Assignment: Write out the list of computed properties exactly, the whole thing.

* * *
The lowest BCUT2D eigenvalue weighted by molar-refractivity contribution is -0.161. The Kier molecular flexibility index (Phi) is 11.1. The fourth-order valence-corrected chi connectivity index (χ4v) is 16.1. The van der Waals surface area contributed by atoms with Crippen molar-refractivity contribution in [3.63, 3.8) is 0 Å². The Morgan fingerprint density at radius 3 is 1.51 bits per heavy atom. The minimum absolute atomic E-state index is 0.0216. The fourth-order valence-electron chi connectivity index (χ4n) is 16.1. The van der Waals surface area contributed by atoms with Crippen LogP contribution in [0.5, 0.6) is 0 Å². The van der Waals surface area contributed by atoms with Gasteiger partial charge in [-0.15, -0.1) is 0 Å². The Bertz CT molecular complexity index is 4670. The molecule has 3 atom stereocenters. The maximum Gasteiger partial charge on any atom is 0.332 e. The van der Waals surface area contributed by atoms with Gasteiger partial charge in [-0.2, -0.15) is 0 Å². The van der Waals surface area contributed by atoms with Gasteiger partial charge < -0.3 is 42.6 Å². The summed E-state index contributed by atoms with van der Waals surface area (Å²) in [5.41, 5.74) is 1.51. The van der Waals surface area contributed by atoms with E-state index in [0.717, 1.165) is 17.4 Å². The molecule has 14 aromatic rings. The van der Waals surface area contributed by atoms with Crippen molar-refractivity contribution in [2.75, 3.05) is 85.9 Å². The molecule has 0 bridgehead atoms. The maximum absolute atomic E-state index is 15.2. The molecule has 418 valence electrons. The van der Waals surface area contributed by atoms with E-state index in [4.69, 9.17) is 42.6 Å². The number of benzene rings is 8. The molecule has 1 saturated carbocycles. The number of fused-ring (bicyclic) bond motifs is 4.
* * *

The lowest BCUT2D eigenvalue weighted by molar-refractivity contribution is -0.161. The Kier molecular flexibility index (Phi) is 11.1. The fourth-order valence-corrected chi connectivity index (χ4v) is 16.1. The van der Waals surface area contributed by atoms with Crippen molar-refractivity contribution in [3.63, 3.8) is 0 Å². The Morgan fingerprint density at radius 3 is 1.51 bits per heavy atom. The minimum absolute atomic E-state index is 0.0216. The fourth-order valence-electron chi connectivity index (χ4n) is 16.1. The van der Waals surface area contributed by atoms with Crippen LogP contribution in [0.5, 0.6) is 0 Å². The van der Waals surface area contributed by atoms with Gasteiger partial charge in [-0.15, -0.1) is 0 Å². The Bertz CT molecular complexity index is 4670. The molecule has 3 atom stereocenters. The maximum Gasteiger partial charge on any atom is 0.332 e. The van der Waals surface area contributed by atoms with Gasteiger partial charge in [-0.2, -0.15) is 0 Å². The van der Waals surface area contributed by atoms with Gasteiger partial charge < -0.3 is 42.6 Å². The summed E-state index contributed by atoms with van der Waals surface area (Å²) in [5.41, 5.74) is 1.51. The van der Waals surface area contributed by atoms with E-state index in [0.717, 1.165) is 17.4 Å². The molecule has 14 aromatic rings. The van der Waals surface area contributed by atoms with Crippen molar-refractivity contribution in [2.75, 3.05) is 85.9 Å². The molecule has 0 bridgehead atoms. The maximum absolute atomic E-state index is 15.2. The molecule has 418 valence electrons. The van der Waals surface area contributed by atoms with E-state index in [4.69, 9.17) is 42.6 Å². The number of benzene rings is 8. The molecule has 1 saturated carbocycles. The number of fused-ring (bicyclic) bond motifs is 4.